WHO plans to regulate e-cigarettes in same way as normal tobacco – Financial Times

Electronic cigarette users are set to be banished to the pavement alongside their tobacco-smoking cousins – and face similar hefty prices – if the World Health Organisation pushes ahead with plans to regulate e-cigarettes in the same way as normal tobacco.

Leaked documents seen by the Financial Times revealed that parts of the WHO are keen to classify the battery-powered devices as tobacco under the Framework Convention on Tobacco Control, a WHO treaty that obliges governments to curtail smoking rates across the globe.

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Regulatory concerns around e-cigarettes range from unease about the level of nicotine within products to fears that their usage will “renormalise” tobacco and undermine current antismoking laws, such as advertising bans.

Dr Haik Nikogosian, who oversees the secretariat of the FCTC, said that e-cigarettes “could result in a new wave of the tobacco epidemic”, in a meeting that set the agenda for the November meeting in Moscow, according to minutes seen by the FT.

He added that “he felt more importance should be given to the threat posed by electronic cigarettes”, according to the minutes.

Attendees at the meeting, which included representatives from the WHO’s six global regions, said that e-cigarettes “would be considered as tobacco products as per the WHO FCTC” if they contained nicotine made from tobacco leaves, according to the minutes.

This definition would cover the vast majority of e-cigarette companies, the bulk of whom manufacture liquid nicotine – which is heated, then inhaled as vapour – from tobacco leaves.

The move would see e-cigarettes face the same advertising bans, public smoking limits and hefty excise duty that apply to normal cigarettes, potentially stymieing the products’ rapid growth.

Annual global sales of e-cigarettes have exploded from $20m in 2008 to $3bn last year, according to Canaccord Genuity. But their rapid growth has split health campaigners, who see the category as either a saviour for smokers or another front in the “tobacco epidemic”.

The rapid growth of the category has attracted the attention of multinational tobacco companies, all of whom have either launched or are developing e-cigarettes. Adverts for e-cigarettes from big tobacco companies such as British American Tobacco have appeared on screen in the UK for the first time in decades.

A clampdown on marketing via the FCTC would curtail the fast-growing industry, say analysts and executives. “It would be a major issue for the industry,” said Shane Macguill, a tobacco analyst at Euromonitor. “It would be damaging to the industry’s capacity to bring in new consumers.”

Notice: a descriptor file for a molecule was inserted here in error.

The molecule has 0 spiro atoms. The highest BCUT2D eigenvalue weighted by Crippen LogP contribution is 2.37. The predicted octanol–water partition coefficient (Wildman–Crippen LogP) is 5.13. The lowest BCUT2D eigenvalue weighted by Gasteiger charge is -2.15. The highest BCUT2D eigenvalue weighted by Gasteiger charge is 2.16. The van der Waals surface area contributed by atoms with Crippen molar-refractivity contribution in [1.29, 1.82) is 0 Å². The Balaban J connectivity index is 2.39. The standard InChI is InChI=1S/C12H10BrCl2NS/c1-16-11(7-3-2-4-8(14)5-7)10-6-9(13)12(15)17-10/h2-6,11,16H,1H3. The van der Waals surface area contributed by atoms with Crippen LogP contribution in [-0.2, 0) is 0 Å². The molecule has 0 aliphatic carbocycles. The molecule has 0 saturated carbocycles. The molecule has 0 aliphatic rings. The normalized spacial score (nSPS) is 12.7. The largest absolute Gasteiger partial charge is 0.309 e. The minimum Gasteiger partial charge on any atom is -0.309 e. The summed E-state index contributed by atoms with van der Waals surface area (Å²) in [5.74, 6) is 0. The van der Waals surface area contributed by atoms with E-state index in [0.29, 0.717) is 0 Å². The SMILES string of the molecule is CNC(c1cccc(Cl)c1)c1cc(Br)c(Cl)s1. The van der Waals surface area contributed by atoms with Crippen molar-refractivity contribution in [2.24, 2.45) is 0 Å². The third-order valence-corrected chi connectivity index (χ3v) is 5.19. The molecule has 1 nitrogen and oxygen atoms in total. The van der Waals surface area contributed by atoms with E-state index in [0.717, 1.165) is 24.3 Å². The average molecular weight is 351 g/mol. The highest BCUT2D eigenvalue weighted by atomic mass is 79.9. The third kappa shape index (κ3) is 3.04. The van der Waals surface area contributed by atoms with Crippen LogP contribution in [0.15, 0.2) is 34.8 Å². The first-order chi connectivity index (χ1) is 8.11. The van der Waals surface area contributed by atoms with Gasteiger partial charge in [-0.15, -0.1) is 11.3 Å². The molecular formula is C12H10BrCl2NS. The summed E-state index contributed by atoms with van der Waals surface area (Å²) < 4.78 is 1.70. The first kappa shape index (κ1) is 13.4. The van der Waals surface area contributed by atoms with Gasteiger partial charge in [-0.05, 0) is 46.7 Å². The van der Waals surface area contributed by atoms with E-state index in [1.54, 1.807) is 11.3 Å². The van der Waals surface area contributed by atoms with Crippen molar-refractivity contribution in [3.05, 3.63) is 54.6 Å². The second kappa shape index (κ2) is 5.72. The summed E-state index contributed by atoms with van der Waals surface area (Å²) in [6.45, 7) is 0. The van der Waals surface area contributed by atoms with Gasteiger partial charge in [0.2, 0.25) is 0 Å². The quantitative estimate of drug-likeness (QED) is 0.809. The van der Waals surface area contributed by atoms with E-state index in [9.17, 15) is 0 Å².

“The WHO as an international organisation has a tremendous amount of influence on perception of products across the world,” said Sanjiv Desai, general counsel at VMR Products, which makes V2 brand e-cigarettes. “We can’t discount the public perception and the weight that any decision that they make would have on electronic cigarettes.”

The FCTC has been ratified by all but a few countries in the world – with the US the only major exception – and obliges governments who have signed up to follow its recommendations.

In the US, the Food and Drug Administration has said it plans to regulate e-cigarettes as tobacco products, meaning the devices could be subject to marketing and manufacturing restrictions. But the agency has not yet released its proposed rules, so it is not known if they will be as restrictive as those governing regular cigarettes.

Manufacturers such as VMR have said they welcome some regulations, such as restrictions on selling their products to people under 18. But industry advocates say e-cigarettes should not be restricted as aggressively as their traditional counterparts.

Phil Daman, president of the Smoke-Free Alternatives Trade Association, a US industry group, said regulating the devices like tobacco would “stigmatise the product and would stifle innovation”.

He said: “When people see the benefit of having an alternative to tobacco consumption both from an economic perspective and a public health perspective, the value of having this alternative outweighs the fear.”

A spokesperson for the WHO said: “We are in the middle of a process right now. The WHO position is not yet finalised.”

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